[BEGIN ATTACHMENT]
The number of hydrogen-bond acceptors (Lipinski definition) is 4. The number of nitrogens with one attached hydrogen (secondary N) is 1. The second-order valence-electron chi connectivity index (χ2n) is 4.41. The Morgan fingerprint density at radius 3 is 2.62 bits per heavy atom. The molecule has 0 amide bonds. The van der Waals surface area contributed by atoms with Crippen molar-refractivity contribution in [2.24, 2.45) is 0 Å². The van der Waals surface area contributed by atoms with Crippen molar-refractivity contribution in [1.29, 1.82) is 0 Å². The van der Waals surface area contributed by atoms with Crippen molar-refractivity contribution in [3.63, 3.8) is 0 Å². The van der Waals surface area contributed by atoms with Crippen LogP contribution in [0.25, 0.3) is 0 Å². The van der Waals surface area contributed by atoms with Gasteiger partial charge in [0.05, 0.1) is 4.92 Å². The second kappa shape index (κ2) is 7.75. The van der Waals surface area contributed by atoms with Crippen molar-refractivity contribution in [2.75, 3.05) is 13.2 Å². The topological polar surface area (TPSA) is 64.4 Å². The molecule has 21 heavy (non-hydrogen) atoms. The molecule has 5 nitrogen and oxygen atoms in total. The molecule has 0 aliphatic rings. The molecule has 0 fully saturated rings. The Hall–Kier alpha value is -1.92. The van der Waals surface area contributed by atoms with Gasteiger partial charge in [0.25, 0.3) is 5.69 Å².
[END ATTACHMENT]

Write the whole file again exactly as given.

The number of hydrogen-bond acceptors (Lipinski definition) is 4. The number of nitrogens with one attached hydrogen (secondary N) is 1. The second-order valence-electron chi connectivity index (χ2n) is 4.41. The Morgan fingerprint density at radius 3 is 2.62 bits per heavy atom. The molecule has 0 amide bonds. The van der Waals surface area contributed by atoms with Crippen molar-refractivity contribution in [2.24, 2.45) is 0 Å². The van der Waals surface area contributed by atoms with Crippen molar-refractivity contribution in [1.29, 1.82) is 0 Å². The van der Waals surface area contributed by atoms with Crippen molar-refractivity contribution in [3.63, 3.8) is 0 Å². The van der Waals surface area contributed by atoms with Crippen LogP contribution in [0.25, 0.3) is 0 Å². The van der Waals surface area contributed by atoms with Gasteiger partial charge in [0.05, 0.1) is 4.92 Å². The second kappa shape index (κ2) is 7.75. The van der Waals surface area contributed by atoms with Crippen molar-refractivity contribution in [2.75, 3.05) is 13.2 Å². The topological polar surface area (TPSA) is 64.4 Å². The molecule has 21 heavy (non-hydrogen) atoms. The molecule has 5 nitrogen and oxygen atoms in total. The molecule has 0 aliphatic rings. The molecule has 0 fully saturated rings. The Hall–Kier alpha value is -1.92. The van der Waals surface area contributed by atoms with Gasteiger partial charge in [0.25, 0.3) is 5.69 Å².